There are two general types of Kalman filter models: steady-state and adaptive. A steady-state filter assumes that the statistics of the process under consideration are constant over time, resulting in fixed, time-invariant filter gains. The gains of an adaptive filter, on the other hand, are able to adjust to processes that have time-varying dynamics, such as financial time series which typically display volatility and non-stationarity.
Time Series Momentum in the US Stock Market: Empirical Evidence and Theoretical Implications Valeriy Zakamulin and Javier GinerWorking paper, University of Agder and University of La LagunaA version of this paper can be found here [...]
Trend-following strategies are a lot like stock-picking strategies -- there are endless approaches and varying levels of complexity. In this short piece, we explore the decision related to implementing basic trend-following strategies on either a [...]
Trend-following is something I've struggled with for years -- always felt like voodoo magic and data-mining. That said, I finally came around to appreciating the practice after a ton of research replication efforts, independent research. [...]
In our final blog post, that finishes the trend-following series, we briefly review the results of the forward-tests of the profitability of various trend following rules in different financial markets: stocks, bonds, currencies, and commodities. [...]
The Standard and Poor's (S&P) 500 index is a value-weighted stock index based on the market capitalizations of 500 large companies in the US. This index was introduced in 1957 and intended to be a [...]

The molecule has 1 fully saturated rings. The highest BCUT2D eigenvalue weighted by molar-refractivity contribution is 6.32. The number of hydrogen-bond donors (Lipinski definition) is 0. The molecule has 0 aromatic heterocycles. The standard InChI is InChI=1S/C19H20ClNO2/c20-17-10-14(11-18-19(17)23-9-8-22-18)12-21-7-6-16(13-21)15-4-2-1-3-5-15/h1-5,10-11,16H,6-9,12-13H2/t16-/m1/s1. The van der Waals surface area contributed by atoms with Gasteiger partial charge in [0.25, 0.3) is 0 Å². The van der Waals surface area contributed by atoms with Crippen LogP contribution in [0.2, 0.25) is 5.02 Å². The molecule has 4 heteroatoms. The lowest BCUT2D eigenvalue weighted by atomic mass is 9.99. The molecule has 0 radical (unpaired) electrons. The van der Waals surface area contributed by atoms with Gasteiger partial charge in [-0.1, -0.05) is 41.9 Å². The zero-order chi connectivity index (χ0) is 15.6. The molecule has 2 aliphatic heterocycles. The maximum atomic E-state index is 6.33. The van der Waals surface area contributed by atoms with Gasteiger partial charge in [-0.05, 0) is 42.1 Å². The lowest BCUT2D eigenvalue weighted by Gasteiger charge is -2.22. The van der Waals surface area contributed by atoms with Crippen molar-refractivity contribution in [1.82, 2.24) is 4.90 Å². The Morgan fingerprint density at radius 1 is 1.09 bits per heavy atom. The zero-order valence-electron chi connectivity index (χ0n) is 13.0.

The difficulty in testing the profitability of trend-following rules stems from the fact that the procedure of testing involves either a single- or multi-variable optimization. Specifically, any trading rule considered in Part 3 has at [...]
We consider an investor and a financial market that consists of only two assets: one risky asset and one safe (or risk-fee) asset. An example of a risky asset is an investable stock market index. [...]
In our context, a technical trading indicator can be considered as a combination of a specific technical trading rule with a particular moving average of prices. In two preceding blog posts we showed that there [...]
A trend following strategy is based on switching between a financial asset and cash depending on whether the asset prices trend upward or downward. Specifically, when the strategy identifies that prices trend upward (downward), it [...]
In this post we aim to give an overview of some specific types of moving averages. Specifically, we cover "ordinary" moving averages and mention some examples of exotic moving averages.
One of the basic principles of technical analysis is that ``prices move in trends". Traders firmly believe that these trends can be identified in a timely manner and used to generate profits and limit losses. Consequently, trend following is the most widespread market timing strategy; it tries to jump on a trend and ride it. Specifically, when stock prices are trending upward (downward), it's time to buy (sell) the stock. Even though trend following is very simple in concept, its practical realization is complicated. One of the major difficulties is that stock prices fluctuate wildly due to imbalances between supply and demand and due to constant arrival of new information about company fundamentals. These up-and-down fluctuations make it hard to identify turning points in a trend. Moving averages are used to ``smooth" the stock price in order to highlight the underlying trend.